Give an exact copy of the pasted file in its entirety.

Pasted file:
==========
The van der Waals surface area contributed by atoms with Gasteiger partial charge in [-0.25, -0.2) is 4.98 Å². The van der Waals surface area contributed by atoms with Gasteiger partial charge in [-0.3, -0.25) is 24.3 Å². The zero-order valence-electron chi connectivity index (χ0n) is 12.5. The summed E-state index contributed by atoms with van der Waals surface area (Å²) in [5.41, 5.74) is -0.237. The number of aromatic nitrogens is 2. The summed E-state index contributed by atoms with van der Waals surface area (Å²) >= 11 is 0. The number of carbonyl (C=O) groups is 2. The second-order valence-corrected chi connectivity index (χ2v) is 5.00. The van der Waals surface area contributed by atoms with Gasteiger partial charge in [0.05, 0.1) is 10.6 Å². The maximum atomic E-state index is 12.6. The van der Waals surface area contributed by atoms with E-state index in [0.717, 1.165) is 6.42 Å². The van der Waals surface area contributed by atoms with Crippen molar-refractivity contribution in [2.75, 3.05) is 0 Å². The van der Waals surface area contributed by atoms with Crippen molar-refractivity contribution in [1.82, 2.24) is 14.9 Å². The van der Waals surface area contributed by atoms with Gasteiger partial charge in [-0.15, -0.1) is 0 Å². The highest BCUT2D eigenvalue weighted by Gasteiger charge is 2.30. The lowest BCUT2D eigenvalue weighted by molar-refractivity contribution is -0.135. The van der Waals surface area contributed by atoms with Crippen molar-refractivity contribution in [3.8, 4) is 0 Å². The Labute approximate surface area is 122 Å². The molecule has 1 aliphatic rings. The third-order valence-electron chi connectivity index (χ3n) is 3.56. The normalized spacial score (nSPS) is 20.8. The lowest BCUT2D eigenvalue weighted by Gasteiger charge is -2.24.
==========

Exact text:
The van der Waals surface area contributed by atoms with Gasteiger partial charge in [-0.25, -0.2) is 4.98 Å². The van der Waals surface area contributed by atoms with Gasteiger partial charge in [-0.3, -0.25) is 24.3 Å². The zero-order valence-electron chi connectivity index (χ0n) is 12.5. The summed E-state index contributed by atoms with van der Waals surface area (Å²) in [5.41, 5.74) is -0.237. The number of aromatic nitrogens is 2. The summed E-state index contributed by atoms with van der Waals surface area (Å²) >= 11 is 0. The number of carbonyl (C=O) groups is 2. The second-order valence-corrected chi connectivity index (χ2v) is 5.00. The van der Waals surface area contributed by atoms with Gasteiger partial charge in [0.05, 0.1) is 10.6 Å². The maximum atomic E-state index is 12.6. The van der Waals surface area contributed by atoms with E-state index in [0.717, 1.165) is 6.42 Å². The van der Waals surface area contributed by atoms with Crippen molar-refractivity contribution in [2.75, 3.05) is 0 Å². The van der Waals surface area contributed by atoms with Crippen molar-refractivity contribution in [1.82, 2.24) is 14.9 Å². The van der Waals surface area contributed by atoms with Gasteiger partial charge in [-0.15, -0.1) is 0 Å². The highest BCUT2D eigenvalue weighted by Gasteiger charge is 2.30. The lowest BCUT2D eigenvalue weighted by molar-refractivity contribution is -0.135. The van der Waals surface area contributed by atoms with Crippen molar-refractivity contribution in [3.8, 4) is 0 Å². The Labute approximate surface area is 122 Å². The molecule has 1 aliphatic rings. The third-order valence-electron chi connectivity index (χ3n) is 3.56. The normalized spacial score (nSPS) is 20.8. The lowest BCUT2D eigenvalue weighted by Gasteiger charge is -2.24.